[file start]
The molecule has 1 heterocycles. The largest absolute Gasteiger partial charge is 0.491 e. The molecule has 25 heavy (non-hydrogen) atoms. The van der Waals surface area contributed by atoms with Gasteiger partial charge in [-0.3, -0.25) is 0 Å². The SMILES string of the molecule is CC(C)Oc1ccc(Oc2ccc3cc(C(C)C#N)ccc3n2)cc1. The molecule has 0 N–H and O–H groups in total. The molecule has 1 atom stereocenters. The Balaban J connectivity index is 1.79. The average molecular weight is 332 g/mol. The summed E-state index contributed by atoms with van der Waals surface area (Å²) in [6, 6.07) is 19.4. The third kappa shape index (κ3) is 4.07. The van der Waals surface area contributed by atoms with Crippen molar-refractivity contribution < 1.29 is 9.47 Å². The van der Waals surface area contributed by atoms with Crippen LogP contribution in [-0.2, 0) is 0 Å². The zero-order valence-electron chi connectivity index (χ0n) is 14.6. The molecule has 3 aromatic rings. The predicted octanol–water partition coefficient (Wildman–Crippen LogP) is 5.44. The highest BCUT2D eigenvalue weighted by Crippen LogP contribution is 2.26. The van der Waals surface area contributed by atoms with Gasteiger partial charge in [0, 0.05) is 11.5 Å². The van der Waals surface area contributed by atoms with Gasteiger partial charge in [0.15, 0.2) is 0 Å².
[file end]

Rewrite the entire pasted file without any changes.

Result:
The molecule has 1 heterocycles. The largest absolute Gasteiger partial charge is 0.491 e. The molecule has 25 heavy (non-hydrogen) atoms. The van der Waals surface area contributed by atoms with Gasteiger partial charge in [-0.3, -0.25) is 0 Å². The SMILES string of the molecule is CC(C)Oc1ccc(Oc2ccc3cc(C(C)C#N)ccc3n2)cc1. The molecule has 0 N–H and O–H groups in total. The molecule has 1 atom stereocenters. The Balaban J connectivity index is 1.79. The average molecular weight is 332 g/mol. The summed E-state index contributed by atoms with van der Waals surface area (Å²) in [6, 6.07) is 19.4. The third kappa shape index (κ3) is 4.07. The van der Waals surface area contributed by atoms with Crippen molar-refractivity contribution < 1.29 is 9.47 Å². The van der Waals surface area contributed by atoms with Crippen LogP contribution in [-0.2, 0) is 0 Å². The zero-order valence-electron chi connectivity index (χ0n) is 14.6. The molecule has 3 aromatic rings. The predicted octanol–water partition coefficient (Wildman–Crippen LogP) is 5.44. The highest BCUT2D eigenvalue weighted by Crippen LogP contribution is 2.26. The van der Waals surface area contributed by atoms with Gasteiger partial charge in [0, 0.05) is 11.5 Å². The van der Waals surface area contributed by atoms with Gasteiger partial charge in [0.15, 0.2) is 0 Å².